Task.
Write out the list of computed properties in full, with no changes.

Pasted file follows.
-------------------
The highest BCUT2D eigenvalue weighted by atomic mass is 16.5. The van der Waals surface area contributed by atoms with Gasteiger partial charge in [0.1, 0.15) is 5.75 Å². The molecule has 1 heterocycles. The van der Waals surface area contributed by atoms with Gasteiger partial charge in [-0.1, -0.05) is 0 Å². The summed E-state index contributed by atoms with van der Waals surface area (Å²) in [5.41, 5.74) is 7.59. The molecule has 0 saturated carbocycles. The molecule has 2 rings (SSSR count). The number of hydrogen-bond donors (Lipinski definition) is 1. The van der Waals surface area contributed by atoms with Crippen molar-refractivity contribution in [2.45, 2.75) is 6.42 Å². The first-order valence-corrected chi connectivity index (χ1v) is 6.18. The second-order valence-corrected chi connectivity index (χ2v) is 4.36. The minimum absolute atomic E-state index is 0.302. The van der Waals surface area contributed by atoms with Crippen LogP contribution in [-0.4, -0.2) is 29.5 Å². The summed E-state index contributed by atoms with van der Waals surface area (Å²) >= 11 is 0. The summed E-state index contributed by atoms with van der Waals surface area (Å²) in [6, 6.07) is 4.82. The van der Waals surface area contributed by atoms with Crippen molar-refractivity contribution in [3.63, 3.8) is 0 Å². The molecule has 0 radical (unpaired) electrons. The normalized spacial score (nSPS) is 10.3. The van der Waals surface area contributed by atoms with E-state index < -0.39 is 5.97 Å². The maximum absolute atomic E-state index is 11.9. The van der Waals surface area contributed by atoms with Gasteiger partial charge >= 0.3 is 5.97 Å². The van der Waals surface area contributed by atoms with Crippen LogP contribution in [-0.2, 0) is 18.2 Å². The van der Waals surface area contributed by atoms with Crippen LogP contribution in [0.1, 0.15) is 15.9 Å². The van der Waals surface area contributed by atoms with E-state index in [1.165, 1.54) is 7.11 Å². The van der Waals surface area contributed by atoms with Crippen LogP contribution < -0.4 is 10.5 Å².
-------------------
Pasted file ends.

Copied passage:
The highest BCUT2D eigenvalue weighted by atomic mass is 16.5. The van der Waals surface area contributed by atoms with Gasteiger partial charge in [0.1, 0.15) is 5.75 Å². The molecule has 1 heterocycles. The van der Waals surface area contributed by atoms with Gasteiger partial charge in [-0.1, -0.05) is 0 Å². The summed E-state index contributed by atoms with van der Waals surface area (Å²) in [5.41, 5.74) is 7.59. The molecule has 0 saturated carbocycles. The molecule has 2 rings (SSSR count). The number of hydrogen-bond donors (Lipinski definition) is 1. The van der Waals surface area contributed by atoms with Crippen molar-refractivity contribution in [2.45, 2.75) is 6.42 Å². The first-order valence-corrected chi connectivity index (χ1v) is 6.18. The second-order valence-corrected chi connectivity index (χ2v) is 4.36. The minimum absolute atomic E-state index is 0.302. The van der Waals surface area contributed by atoms with Crippen LogP contribution in [-0.4, -0.2) is 29.5 Å². The summed E-state index contributed by atoms with van der Waals surface area (Å²) >= 11 is 0. The summed E-state index contributed by atoms with van der Waals surface area (Å²) in [6, 6.07) is 4.82. The van der Waals surface area contributed by atoms with Crippen molar-refractivity contribution in [3.63, 3.8) is 0 Å². The molecule has 0 radical (unpaired) electrons. The normalized spacial score (nSPS) is 10.3. The van der Waals surface area contributed by atoms with E-state index < -0.39 is 5.97 Å². The maximum absolute atomic E-state index is 11.9. The van der Waals surface area contributed by atoms with Gasteiger partial charge >= 0.3 is 5.97 Å². The van der Waals surface area contributed by atoms with Crippen LogP contribution in [-0.2, 0) is 18.2 Å². The van der Waals surface area contributed by atoms with Crippen LogP contribution in [0.1, 0.15) is 15.9 Å². The van der Waals surface area contributed by atoms with E-state index in [1.165, 1.54) is 7.11 Å². The van der Waals surface area contributed by atoms with Crippen LogP contribution < -0.4 is 10.5 Å².